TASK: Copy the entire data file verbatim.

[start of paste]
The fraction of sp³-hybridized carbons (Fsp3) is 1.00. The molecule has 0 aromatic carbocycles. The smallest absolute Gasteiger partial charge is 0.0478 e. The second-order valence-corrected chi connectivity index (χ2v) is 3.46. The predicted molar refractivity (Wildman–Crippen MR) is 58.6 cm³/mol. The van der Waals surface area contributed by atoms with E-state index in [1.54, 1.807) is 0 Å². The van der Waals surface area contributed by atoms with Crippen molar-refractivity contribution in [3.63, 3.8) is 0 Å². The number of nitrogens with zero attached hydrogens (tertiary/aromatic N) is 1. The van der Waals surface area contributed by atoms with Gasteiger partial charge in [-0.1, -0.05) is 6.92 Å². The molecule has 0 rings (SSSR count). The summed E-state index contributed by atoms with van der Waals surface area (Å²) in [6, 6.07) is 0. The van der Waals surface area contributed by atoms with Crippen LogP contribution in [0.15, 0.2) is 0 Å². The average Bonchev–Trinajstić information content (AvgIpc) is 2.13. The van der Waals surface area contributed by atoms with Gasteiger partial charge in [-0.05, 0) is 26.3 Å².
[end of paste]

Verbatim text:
The fraction of sp³-hybridized carbons (Fsp3) is 1.00. The molecule has 0 aromatic carbocycles. The smallest absolute Gasteiger partial charge is 0.0478 e. The second-order valence-corrected chi connectivity index (χ2v) is 3.46. The predicted molar refractivity (Wildman–Crippen MR) is 58.6 cm³/mol. The van der Waals surface area contributed by atoms with E-state index in [1.54, 1.807) is 0 Å². The van der Waals surface area contributed by atoms with Crippen molar-refractivity contribution in [3.63, 3.8) is 0 Å². The number of nitrogens with zero attached hydrogens (tertiary/aromatic N) is 1. The van der Waals surface area contributed by atoms with Gasteiger partial charge in [-0.1, -0.05) is 6.92 Å². The molecule has 0 rings (SSSR count). The summed E-state index contributed by atoms with van der Waals surface area (Å²) in [6, 6.07) is 0. The van der Waals surface area contributed by atoms with Crippen LogP contribution in [0.15, 0.2) is 0 Å². The average Bonchev–Trinajstić information content (AvgIpc) is 2.13. The van der Waals surface area contributed by atoms with Gasteiger partial charge in [-0.05, 0) is 26.3 Å².